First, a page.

Constable follies

Public officials request secrecy for one reason: to avoid embarrassment.

So when Southern Nevada’s most embarrassing elected official tried to keep the press out of a public proceeding, he obviously was trying to stay out of the news. It didn’t work.

Last week, a federal judge ordered Las Vegas Constable John Bonaventura to pay this newspaper’s parent company $400 to cover the legal costs of opening a hearing he wanted closed. The judge also unsealed a motion he wanted sealed.

Las Vegas Constable John Bonaventura would challenge the headline totals of New York’s Anthony Weiner and San Diego’s Bob Filner if his clown act played out in a more important office on a bigger media stage. Mr. Bonaventura is being sued by two former constables who claim he fired them for refusing to lie to county commissioners about a reality TV show he had pursued. The pilot about his band of misfits was so awful, it made “Here Comes Honey Boo Boo” look like “Breaking Bad.”

The judge found Mr. Bonaventura and his attorney left a July 23 settlement conference without court permission, a fact they wanted changed in the minutes, and that they had received adequate notice of a July 30 hearing they didn’t attend. They also used cameras during the July 23 conference without the judge’s permission.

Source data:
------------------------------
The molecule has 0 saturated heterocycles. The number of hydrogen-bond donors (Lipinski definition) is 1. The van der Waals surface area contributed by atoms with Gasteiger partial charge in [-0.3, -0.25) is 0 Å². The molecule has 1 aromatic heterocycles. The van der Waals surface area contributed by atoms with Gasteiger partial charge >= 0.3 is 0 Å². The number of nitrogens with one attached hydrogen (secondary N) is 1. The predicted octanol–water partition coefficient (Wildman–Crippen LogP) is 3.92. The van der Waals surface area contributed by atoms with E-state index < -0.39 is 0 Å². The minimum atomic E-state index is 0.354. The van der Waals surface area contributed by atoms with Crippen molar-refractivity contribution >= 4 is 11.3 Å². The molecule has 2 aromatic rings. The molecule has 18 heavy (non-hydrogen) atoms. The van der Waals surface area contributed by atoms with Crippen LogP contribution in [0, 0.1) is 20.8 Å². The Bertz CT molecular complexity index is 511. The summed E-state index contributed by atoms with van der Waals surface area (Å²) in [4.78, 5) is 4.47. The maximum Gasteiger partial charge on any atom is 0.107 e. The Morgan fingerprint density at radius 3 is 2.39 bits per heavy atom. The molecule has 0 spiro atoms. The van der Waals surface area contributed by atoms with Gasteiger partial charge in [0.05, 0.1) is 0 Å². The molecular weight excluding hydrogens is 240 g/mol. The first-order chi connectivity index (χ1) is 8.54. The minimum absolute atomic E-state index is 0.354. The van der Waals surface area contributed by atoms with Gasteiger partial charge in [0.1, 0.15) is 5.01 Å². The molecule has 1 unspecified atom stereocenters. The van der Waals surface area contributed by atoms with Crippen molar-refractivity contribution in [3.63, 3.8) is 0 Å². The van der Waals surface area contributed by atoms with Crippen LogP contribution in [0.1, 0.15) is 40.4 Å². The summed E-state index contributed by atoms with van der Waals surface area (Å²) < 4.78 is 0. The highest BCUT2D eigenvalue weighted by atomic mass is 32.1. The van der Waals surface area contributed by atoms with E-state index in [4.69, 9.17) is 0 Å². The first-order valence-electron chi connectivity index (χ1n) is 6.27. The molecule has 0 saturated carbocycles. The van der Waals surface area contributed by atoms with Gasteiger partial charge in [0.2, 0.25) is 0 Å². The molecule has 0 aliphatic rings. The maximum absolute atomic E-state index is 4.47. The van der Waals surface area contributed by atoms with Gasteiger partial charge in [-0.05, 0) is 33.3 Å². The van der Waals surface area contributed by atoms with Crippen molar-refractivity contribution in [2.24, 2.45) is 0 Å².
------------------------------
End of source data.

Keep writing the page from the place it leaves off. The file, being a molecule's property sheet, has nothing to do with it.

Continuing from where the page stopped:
Pile this nonsense on top of sexual harassment allegations against Mr. Bonaventura, huge financial losses occurring under his leadership and other blunders, and it’s a wonder why he tried so hard to hide his latest legal woes. His public image is beyond repair.

Thanks to U.S. Magistrate Judge Cam Ferenbach for refusing to provide an elected official with a door to hide behind, and for ordering Mr. Bonaventura to pay restitution to Stephens Media with his personal funds, not public dollars.

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